Let’s set the record straight here—there is absolutely nothing wrong with having some belly fat. In fact, having adequate essential fatty acids is key for insulating and protecting vital organs as well as storing energy in the body via adipose tissue. Having too much visceral fat, on the other hand, can cause some issues.
“Visceral fat is the fat that lies below the abdominal muscle and builds up around the internal organs, like the intestines, stomach, and liver,” says Melissa Rifkin, MS, RD, CDN. “Because of the location of this fat, it has the potential to physically put pressure on the organs it surrounds, and potentially cause health issues.”
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She adds that visceral fat releases hormones that are known to cause inflammation, which also affects the health of internal organs and blood vessels, and serves as a risk factor for several chronic diseases. Consuming too many calories each day, chronic stress, inadequate sleep, and leading a sedentary lifestyle may all contribute to visceral fat. However, there are specific types of foods that can put you at higher risk.
Refined or processed carbohydrates are most commonly found in baked goods including cakes, cookies, donuts, and yes, even white bread. Grains become refined when food manufacturers strip the bran and germ from them through a process called milling. This process also removes most of the nutrients and fiber from the grain, resulting in processed carbohydrates, such as white flour or white rice, that have a longer shelf life.
While unprocessed carbohydrates like whole-grain bread and brown rice are a part of a healthy diet, refined carbohydrates can give you belly fat—if enjoyed in excess.
“This type of carbohydrate is known to promote inflammation on its own and is often associated with abdominal fat,” says Rifkin. “To reduce your chances of building visceral fat, swap refined carbs for whole-grain options, including whole-grain bread and cereal.”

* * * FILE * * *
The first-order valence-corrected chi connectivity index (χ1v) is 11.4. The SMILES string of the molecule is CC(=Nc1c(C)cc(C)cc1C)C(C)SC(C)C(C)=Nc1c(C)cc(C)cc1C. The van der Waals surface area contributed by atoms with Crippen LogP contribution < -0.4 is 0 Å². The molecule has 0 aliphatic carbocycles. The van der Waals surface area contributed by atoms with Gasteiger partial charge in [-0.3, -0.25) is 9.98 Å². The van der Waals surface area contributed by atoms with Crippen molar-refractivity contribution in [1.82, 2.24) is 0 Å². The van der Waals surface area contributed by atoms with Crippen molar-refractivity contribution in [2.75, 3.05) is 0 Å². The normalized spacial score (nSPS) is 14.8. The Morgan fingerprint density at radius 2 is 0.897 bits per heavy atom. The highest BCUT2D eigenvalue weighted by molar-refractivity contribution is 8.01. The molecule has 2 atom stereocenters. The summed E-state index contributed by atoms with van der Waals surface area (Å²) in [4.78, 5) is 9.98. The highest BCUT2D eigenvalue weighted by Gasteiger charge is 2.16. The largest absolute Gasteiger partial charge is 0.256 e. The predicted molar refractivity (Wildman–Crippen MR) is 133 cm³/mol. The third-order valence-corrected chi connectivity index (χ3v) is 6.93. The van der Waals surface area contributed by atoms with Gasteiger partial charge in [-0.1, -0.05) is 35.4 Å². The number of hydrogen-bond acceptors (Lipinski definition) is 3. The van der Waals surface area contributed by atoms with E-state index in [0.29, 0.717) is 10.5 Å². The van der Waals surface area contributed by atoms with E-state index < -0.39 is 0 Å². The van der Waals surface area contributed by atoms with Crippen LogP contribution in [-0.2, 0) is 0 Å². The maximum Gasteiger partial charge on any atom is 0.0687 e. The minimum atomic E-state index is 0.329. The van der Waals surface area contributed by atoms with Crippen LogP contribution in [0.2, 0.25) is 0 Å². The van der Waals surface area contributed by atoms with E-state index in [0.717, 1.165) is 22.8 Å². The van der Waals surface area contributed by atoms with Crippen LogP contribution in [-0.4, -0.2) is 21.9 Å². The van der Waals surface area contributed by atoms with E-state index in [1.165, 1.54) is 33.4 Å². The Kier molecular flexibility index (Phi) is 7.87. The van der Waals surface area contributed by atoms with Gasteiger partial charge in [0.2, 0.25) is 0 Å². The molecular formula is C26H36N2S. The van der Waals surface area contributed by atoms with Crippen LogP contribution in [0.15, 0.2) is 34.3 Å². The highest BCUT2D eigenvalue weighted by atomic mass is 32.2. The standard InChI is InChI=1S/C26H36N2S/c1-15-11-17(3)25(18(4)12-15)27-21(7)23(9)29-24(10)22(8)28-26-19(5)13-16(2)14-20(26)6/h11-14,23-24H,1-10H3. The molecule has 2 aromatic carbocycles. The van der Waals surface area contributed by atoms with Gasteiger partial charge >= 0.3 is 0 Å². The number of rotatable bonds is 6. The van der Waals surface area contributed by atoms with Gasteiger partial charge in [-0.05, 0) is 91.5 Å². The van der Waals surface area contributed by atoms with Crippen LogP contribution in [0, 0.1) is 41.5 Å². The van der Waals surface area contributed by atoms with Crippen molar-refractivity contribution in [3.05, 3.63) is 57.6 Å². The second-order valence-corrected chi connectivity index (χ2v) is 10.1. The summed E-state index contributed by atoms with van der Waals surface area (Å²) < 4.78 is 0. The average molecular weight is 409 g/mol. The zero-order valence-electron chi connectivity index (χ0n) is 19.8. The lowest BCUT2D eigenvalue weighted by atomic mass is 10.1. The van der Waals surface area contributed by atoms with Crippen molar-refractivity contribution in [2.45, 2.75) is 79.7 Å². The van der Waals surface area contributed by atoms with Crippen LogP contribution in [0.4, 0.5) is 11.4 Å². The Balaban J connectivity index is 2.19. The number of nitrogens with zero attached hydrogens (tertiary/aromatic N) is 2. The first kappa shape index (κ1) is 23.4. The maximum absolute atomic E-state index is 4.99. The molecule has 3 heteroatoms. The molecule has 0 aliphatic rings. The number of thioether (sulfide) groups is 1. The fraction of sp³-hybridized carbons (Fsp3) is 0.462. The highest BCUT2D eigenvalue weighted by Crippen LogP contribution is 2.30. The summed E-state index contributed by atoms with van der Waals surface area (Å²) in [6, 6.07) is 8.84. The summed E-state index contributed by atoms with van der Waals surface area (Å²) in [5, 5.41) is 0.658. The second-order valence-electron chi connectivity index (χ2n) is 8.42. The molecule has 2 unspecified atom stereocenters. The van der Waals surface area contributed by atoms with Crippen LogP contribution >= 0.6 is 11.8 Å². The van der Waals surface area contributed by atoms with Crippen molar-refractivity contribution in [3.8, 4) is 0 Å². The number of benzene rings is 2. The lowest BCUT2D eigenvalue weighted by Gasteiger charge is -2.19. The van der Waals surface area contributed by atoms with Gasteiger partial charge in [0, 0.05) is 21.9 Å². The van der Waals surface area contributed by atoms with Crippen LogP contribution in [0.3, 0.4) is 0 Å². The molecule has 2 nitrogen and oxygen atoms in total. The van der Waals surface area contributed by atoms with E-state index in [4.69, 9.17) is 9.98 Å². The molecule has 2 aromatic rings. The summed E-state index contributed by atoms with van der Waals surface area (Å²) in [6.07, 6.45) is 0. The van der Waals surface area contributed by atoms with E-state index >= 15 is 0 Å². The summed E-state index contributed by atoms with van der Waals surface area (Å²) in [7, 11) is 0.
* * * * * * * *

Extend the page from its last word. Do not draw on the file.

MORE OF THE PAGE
For ideas, be sure to check out Every Cereal Brand in America in 2021—Ranked!
Hitting up happy hour several times a week could be a cause for visceral fat build-up, despite how healthy your diet is otherwise.
“Another item that is often associated with abdominal fat is alcohol,” says Rifkin. “While small amounts may actually provide some positive health attributes, a higher intake of alcohol can cause inflammation, negatively impact the liver, and is linked to excess abdominal fat.”
Technically, trans fats are banned, but that only applies to adding man-made artificial trans fats known as partially hydrogenated oils or PHOs to packaged foods.
“This type of fat is formed during the manufacturing of processed foods and is considered to be the least healthy form of fat,” says Rifkin.
There are also naturally occurring trans fats in animal products, however, there isn’t enough comprehensive research to conclude whether or not animal-derived trans fats are as harmful to human health as lab-created ones.
“Some animal studies suggest consumption of trans fats is associated with abdominal fat, and it is well established that trans fats can increase inflammation in the body and play a negative role in disease development,” she adds. “You can avoid trans fats by limiting your intake of processed food items and anything prepared with shortening and margarine.”
Some fried foods can also be high in trans fats, depending on which types of oil they’ve been fried in. For example, some vegetable oils may harbor trans fats, the content of which can increase slightly during the cooking process—especially if the frying oil is reused.
Refined sugars, primarily found in sweet tea, soda, and other soft drinks that are sweetened with sugar, can also be a major contributor to visceral fat. One 2020 study from the European Journal of Preventive Cardiology found that long-term consumption of added sugars and sugar-sweetened beverages was associated with higher visceral adipose tissue in participants.
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